'Too much salt and it all goes awry

A thick sea's my dread

From the froth to the bed

All fish, plants and penguins will die!'

'Please, river, stop sobbing!' it pleaded,

But the words were unheard and unheeded

'The creatures I cherish

Will wither and perish

You've wept far beyond what was needed'.

'Your jealousy is venom and canker

The heart of you could not be ranker

My words may be harsh

But old fields, now salt marsh

Are stinkier than ever, and far danker'.

But the river had lost all common sense

The salt in its currents so dense

That an elephant, bloated

Would surely have floated

The pickle was mighty intense!

The otters had heard of a dell

Where magic and mercy may dwell -

Though three had expired,

One hungry, one tired

The other one trapped down some well.

The two soldiered on, barely knowing

The direction in which they were going

Yet sensed that the glade

For which they were made

Was nearby, trouble was, they were slowing.

Though crawling and virtually halted

Shale skies blew - the duo were exalted

Black clouds roared and burst

To quench furry thirst

But what horror! Even rain came down salted!

Parched but resilient, they slithered

To an opening where beech trees had withered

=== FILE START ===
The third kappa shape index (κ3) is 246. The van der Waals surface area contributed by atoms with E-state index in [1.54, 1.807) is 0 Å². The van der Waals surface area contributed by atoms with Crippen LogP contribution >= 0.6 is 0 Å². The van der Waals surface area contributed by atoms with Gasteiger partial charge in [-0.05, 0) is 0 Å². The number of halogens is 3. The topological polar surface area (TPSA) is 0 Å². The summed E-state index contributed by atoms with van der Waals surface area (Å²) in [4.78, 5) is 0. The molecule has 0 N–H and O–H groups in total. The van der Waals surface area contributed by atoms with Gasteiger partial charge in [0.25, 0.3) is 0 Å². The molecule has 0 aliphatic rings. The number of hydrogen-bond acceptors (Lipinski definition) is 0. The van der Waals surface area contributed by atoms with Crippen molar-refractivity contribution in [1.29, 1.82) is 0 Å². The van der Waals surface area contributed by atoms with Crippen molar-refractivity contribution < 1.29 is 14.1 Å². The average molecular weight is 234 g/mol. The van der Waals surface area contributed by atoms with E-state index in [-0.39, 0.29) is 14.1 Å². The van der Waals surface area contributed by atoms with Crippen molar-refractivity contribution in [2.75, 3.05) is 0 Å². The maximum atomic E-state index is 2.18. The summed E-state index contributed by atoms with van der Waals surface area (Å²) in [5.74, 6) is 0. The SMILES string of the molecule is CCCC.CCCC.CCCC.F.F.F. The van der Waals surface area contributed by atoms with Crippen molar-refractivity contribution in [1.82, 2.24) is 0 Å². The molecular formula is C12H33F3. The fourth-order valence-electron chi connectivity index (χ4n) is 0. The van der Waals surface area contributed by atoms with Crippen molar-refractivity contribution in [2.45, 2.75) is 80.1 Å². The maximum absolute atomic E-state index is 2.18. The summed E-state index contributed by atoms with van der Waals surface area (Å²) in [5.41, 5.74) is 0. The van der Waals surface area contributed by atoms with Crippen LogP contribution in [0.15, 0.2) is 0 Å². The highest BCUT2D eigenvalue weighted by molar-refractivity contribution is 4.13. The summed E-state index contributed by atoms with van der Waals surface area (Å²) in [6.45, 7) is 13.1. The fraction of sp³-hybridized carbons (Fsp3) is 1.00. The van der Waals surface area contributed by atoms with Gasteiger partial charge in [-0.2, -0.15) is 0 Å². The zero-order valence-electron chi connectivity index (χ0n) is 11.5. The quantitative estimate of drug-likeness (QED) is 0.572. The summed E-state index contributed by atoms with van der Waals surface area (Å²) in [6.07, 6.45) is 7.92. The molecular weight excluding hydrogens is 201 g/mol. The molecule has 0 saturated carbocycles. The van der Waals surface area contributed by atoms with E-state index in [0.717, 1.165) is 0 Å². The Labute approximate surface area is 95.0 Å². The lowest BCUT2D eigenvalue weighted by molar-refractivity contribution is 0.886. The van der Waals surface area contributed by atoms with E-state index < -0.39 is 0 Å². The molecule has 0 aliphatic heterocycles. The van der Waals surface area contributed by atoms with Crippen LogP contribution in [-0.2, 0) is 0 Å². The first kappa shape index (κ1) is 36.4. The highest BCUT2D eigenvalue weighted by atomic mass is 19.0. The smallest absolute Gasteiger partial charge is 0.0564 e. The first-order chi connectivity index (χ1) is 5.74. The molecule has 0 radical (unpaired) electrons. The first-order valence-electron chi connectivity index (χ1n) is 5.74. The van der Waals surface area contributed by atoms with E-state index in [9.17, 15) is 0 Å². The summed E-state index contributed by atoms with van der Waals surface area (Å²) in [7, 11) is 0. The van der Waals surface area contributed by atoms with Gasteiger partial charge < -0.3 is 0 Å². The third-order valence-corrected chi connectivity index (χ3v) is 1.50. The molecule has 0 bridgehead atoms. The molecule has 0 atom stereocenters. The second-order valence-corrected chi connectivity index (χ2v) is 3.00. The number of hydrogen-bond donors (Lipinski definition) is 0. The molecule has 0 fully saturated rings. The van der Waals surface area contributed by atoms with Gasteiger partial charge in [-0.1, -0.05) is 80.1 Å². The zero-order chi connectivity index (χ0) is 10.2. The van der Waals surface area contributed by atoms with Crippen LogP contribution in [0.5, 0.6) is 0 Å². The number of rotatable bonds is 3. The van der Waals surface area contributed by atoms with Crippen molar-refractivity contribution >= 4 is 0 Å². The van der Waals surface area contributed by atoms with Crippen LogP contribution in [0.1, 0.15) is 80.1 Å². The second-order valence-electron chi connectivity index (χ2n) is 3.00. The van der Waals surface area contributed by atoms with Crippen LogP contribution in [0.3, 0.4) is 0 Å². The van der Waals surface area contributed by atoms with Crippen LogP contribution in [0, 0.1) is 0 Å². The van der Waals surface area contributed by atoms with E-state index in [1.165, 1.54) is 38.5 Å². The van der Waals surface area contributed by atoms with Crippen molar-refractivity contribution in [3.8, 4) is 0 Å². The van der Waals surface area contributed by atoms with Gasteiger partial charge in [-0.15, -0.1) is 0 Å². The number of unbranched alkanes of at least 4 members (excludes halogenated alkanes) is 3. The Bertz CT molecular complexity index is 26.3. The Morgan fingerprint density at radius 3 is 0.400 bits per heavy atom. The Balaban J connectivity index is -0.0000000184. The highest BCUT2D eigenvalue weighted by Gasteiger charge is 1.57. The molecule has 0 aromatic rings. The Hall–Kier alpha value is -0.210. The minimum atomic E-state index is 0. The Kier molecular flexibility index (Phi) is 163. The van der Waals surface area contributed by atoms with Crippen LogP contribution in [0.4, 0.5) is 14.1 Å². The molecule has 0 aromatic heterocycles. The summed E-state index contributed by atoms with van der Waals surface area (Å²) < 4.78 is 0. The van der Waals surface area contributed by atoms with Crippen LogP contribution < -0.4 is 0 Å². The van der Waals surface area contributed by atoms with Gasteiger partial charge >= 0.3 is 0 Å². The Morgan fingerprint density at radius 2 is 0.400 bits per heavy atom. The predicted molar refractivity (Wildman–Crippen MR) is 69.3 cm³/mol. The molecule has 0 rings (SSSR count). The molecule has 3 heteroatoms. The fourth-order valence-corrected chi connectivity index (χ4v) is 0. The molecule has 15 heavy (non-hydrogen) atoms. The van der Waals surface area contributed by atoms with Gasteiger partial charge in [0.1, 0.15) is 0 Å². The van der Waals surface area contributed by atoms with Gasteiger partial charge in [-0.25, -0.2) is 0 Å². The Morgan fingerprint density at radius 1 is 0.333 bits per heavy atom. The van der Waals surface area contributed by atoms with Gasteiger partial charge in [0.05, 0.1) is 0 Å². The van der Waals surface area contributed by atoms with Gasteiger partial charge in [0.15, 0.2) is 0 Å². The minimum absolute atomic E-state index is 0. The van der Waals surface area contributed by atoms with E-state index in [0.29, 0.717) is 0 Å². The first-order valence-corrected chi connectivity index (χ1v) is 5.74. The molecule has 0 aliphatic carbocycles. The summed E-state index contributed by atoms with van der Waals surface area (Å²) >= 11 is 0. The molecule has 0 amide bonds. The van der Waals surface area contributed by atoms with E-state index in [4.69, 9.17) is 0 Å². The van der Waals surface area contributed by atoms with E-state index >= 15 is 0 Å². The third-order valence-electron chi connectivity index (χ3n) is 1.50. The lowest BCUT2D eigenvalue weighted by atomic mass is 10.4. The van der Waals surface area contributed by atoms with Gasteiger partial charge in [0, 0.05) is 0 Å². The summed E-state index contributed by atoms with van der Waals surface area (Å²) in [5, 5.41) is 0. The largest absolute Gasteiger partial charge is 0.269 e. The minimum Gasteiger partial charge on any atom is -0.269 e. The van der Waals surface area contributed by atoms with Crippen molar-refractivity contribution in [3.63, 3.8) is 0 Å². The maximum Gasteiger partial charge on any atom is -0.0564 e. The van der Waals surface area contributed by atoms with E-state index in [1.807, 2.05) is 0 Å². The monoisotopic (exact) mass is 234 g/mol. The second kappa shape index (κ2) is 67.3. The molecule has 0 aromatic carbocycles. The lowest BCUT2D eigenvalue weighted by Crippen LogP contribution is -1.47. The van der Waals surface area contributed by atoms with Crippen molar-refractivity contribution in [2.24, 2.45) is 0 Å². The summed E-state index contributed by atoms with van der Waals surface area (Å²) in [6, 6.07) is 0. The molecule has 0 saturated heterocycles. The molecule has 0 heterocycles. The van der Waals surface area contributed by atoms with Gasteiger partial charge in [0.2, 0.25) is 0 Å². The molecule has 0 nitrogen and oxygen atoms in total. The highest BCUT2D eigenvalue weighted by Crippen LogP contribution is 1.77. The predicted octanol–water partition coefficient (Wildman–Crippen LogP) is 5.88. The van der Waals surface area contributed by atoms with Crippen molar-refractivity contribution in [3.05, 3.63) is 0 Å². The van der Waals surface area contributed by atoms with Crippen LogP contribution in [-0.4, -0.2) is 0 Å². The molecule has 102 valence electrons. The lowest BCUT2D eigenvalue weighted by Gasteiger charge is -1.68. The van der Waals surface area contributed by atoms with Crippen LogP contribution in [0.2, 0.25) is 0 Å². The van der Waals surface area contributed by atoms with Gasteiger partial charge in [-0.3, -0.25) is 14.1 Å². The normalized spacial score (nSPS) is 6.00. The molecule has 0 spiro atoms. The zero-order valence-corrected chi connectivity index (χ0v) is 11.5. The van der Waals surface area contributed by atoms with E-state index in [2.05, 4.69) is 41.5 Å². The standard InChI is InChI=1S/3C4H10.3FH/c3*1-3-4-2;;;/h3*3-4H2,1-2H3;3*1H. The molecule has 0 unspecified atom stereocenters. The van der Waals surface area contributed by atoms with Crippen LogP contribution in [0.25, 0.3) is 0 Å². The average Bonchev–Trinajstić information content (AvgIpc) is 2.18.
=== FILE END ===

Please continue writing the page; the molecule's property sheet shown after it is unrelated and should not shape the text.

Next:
Dark bark caked in crystal

Fluffed up by a mistral

That blew their damp fur, how they shivered!

Just as the pair felt death at hand

Two burbots did writhe upon land

'You may as well eat us

Our maker's to meet us

This salt we could no longer stand.'

The taste of the fish was bizarre

A cross between oysters and tar

It scuppered their guts

And stuttered their butts

But was better than nothing, by far.

Renewed and refreshed by the meal

The otters could finally feel

The mythical clearing

Was nearing and nearing

They had faith that the legend was real.

A relatively unblemished brook

Flowed soft to a sweet little nook

The niche opened wide

They tumbled inside

And drips from their whiskers they shook.

They flopped and they slept in a flicker

Like abstinents plied with hard liquor

They snored like volcanoes

And twitching its grey nose